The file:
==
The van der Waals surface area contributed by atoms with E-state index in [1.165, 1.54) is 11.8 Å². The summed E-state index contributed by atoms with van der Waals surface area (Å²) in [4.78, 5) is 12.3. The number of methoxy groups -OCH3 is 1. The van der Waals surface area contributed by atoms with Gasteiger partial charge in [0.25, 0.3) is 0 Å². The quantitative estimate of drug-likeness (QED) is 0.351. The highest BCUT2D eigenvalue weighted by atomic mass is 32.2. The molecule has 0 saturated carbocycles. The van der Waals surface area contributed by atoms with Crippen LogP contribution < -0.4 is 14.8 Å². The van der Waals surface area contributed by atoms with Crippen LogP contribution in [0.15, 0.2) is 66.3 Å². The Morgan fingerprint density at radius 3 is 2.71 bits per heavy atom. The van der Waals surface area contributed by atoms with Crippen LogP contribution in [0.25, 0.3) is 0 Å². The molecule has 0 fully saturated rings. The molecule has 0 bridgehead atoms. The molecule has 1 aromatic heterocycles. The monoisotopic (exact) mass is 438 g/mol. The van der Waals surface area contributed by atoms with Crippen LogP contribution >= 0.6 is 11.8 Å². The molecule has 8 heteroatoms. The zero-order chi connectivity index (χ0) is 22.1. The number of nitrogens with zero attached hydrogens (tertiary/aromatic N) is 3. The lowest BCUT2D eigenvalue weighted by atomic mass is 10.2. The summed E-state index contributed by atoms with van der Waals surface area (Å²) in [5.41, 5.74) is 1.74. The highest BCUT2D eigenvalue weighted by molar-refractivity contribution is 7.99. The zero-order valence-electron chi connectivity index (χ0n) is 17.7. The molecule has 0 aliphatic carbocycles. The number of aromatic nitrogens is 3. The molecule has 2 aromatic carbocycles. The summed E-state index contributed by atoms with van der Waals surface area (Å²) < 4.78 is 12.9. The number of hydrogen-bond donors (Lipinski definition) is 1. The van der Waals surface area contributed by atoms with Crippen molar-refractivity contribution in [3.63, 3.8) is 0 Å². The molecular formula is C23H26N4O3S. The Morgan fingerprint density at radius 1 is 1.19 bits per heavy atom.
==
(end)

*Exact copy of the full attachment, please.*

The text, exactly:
The van der Waals surface area contributed by atoms with E-state index in [1.165, 1.54) is 11.8 Å². The summed E-state index contributed by atoms with van der Waals surface area (Å²) in [4.78, 5) is 12.3. The number of methoxy groups -OCH3 is 1. The van der Waals surface area contributed by atoms with Gasteiger partial charge in [0.25, 0.3) is 0 Å². The quantitative estimate of drug-likeness (QED) is 0.351. The highest BCUT2D eigenvalue weighted by atomic mass is 32.2. The molecule has 0 saturated carbocycles. The van der Waals surface area contributed by atoms with Crippen LogP contribution < -0.4 is 14.8 Å². The van der Waals surface area contributed by atoms with Crippen LogP contribution in [0.15, 0.2) is 66.3 Å². The Morgan fingerprint density at radius 3 is 2.71 bits per heavy atom. The van der Waals surface area contributed by atoms with Crippen LogP contribution in [0.25, 0.3) is 0 Å². The molecule has 0 fully saturated rings. The molecule has 0 bridgehead atoms. The molecule has 1 aromatic heterocycles. The monoisotopic (exact) mass is 438 g/mol. The van der Waals surface area contributed by atoms with Crippen LogP contribution >= 0.6 is 11.8 Å². The molecule has 8 heteroatoms. The zero-order chi connectivity index (χ0) is 22.1. The number of nitrogens with zero attached hydrogens (tertiary/aromatic N) is 3. The lowest BCUT2D eigenvalue weighted by atomic mass is 10.2. The summed E-state index contributed by atoms with van der Waals surface area (Å²) in [5.41, 5.74) is 1.74. The highest BCUT2D eigenvalue weighted by molar-refractivity contribution is 7.99. The zero-order valence-electron chi connectivity index (χ0n) is 17.7. The molecule has 0 aliphatic carbocycles. The number of aromatic nitrogens is 3. The molecule has 2 aromatic carbocycles. The summed E-state index contributed by atoms with van der Waals surface area (Å²) < 4.78 is 12.9. The number of hydrogen-bond donors (Lipinski definition) is 1. The van der Waals surface area contributed by atoms with Crippen molar-refractivity contribution in [3.63, 3.8) is 0 Å². The molecular formula is C23H26N4O3S. The Morgan fingerprint density at radius 1 is 1.19 bits per heavy atom.